CSR, Issue 8: Influence

This new issue of CREST Security Review (CSR) highlights research on influence, from the powers of persuasion to the ethical challenges of some techniques.

Salespeople, politicians, work colleagues – we’re surrounded by people trying to influence us, and of course we try to influence them too.

This issue of CSR gives an insight into some of the latest research on influence, from the ethical challenges of some techniques, through how people can be primed to be persuaded, to how to inoculate people from being influenced by fake news.

In this bumper edition of CSR there are more articles than ever before. For a whistle-stop tour through the topics and tactics of influence, check out the A-Z, pulled together by the guest editor, Lorraine Hope, and Wayne Thomas.

Outside the issue’s focus on influence, Emily Corner writes about mental disorder in terrorism, mass murder and violence, stating that we should move away from pathologising violence. Meanwhile, Samantha McGarry draws on her research on National Action, to look at whether increased fragmentation in the far right could lead to more extreme responses to Islamist violence.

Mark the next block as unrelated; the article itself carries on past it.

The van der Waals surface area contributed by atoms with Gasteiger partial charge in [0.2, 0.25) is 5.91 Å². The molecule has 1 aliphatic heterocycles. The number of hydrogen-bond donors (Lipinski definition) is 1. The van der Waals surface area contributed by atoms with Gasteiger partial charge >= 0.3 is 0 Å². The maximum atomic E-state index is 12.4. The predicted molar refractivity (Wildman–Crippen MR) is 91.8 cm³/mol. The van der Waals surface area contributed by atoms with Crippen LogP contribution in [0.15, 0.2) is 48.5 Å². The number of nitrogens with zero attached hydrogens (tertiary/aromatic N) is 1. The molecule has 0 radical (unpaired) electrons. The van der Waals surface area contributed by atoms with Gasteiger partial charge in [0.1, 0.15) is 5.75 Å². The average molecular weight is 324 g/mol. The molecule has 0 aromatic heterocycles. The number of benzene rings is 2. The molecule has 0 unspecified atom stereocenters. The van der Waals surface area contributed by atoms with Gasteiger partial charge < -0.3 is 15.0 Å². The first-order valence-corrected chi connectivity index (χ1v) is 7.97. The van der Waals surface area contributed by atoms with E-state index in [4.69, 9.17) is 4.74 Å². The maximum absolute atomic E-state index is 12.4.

As always, this latest issue of CREST Security Review is available to download, read and share for free here.

Inside this issue:



You can read and download this issue for free at www.crestresearch.ac.uk./csr/

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About CREST Security Review

CREST Security Review is a quarterly magazine produced by the Centre for Research and Evidence on Security Threats (CREST). It provides a gateway to the very best knowledge and expertise on understanding, mitigating and countering security threats, providing research-based answers to real-world problems. Each issue includes articles focused on a particular topic; past issues include Information Elicitation, Cyber Security, Transmission, After Islamic State, Networking, Decision Making and Transitions. You can read the previous issues free here